(HealthDay News) — A direct-to-consumer machine learning model for detecting skin cancers may not adequately recognize rare, but aggressive, skin cancers, according to a study presented at the annual meeting of the European Academy of Dermatology and Venereology, held virtually from Sept. 29 to Oct 2.
Lloyd Steele, M.B.Ch.B., from the University of London, and colleagues assessed the performance of a machine learning model for Merkel cell carcinoma (MCC) and amelanotic melanoma. The performance of a direct-to-consumer model, which is available in Europe as a certified medical device, was assessed using a set of images that included 28 MCCs, 35 amelanotic melanomas, 28 seborrheic keratoses, and 25 hemangiomas.
The researchers found that the direct-to-consumer app incorrectly classified five of 28 MCCs (17.9 percent) and seven of 35 amelanotic melanomas (22.9 percent) as low risk. Nearly two-thirds of benign lesions (62.2 percent) were classified as high risk. The model’s sensitivity for detecting malignancy was 79.4 percent, with a specificity of 37.7 percent.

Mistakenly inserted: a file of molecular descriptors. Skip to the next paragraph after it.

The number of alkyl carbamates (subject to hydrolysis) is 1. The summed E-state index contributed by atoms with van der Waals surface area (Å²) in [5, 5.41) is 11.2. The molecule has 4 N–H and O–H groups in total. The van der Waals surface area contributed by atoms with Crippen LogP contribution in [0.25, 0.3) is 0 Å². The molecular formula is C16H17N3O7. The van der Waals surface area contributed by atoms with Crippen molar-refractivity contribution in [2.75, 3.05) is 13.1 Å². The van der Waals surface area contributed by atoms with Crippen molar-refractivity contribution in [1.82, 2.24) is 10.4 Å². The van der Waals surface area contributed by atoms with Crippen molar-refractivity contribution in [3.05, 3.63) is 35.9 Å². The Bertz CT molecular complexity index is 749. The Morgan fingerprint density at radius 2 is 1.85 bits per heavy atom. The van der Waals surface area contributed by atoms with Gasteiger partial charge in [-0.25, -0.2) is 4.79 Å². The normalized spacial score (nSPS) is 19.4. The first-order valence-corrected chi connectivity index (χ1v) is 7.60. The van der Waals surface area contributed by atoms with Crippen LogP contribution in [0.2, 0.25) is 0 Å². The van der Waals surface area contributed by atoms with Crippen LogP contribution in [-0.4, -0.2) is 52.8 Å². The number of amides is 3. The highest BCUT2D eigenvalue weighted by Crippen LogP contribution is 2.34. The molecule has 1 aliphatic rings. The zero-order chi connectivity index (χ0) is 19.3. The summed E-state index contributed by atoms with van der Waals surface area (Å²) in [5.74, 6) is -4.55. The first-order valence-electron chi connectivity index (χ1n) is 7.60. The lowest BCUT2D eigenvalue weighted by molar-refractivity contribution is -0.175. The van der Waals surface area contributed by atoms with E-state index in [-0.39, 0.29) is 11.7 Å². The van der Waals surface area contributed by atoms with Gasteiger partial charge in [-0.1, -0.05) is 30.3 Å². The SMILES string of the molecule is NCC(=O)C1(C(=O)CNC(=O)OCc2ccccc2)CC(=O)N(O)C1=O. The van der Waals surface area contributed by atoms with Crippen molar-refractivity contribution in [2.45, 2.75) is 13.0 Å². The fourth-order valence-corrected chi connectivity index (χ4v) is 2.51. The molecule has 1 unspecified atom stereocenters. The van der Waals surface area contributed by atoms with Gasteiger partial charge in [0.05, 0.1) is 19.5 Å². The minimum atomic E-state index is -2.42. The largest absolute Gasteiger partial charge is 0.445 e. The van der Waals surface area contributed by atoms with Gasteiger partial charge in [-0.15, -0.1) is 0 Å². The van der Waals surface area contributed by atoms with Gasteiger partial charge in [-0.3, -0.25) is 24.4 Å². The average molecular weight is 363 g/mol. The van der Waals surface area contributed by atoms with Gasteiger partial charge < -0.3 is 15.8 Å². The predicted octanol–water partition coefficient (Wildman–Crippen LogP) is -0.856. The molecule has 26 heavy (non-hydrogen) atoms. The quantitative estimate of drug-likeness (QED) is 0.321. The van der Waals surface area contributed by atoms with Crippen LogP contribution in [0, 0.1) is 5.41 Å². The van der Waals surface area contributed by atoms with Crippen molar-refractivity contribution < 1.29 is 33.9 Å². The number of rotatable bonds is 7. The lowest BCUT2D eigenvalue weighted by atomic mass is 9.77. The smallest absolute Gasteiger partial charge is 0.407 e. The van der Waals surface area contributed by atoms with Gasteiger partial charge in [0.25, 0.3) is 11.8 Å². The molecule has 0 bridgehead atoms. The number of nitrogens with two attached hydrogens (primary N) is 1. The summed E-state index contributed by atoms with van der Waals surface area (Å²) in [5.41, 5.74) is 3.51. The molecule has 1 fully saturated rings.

“In order to improve, machine learning model evaluations should consider the spectrum of diseases that will be seen in practice,” Steele said in a statement. “At the moment, most of the performance of those models is driven by the imaging data available, which is particularly scarce when it comes to rare skin cancers.”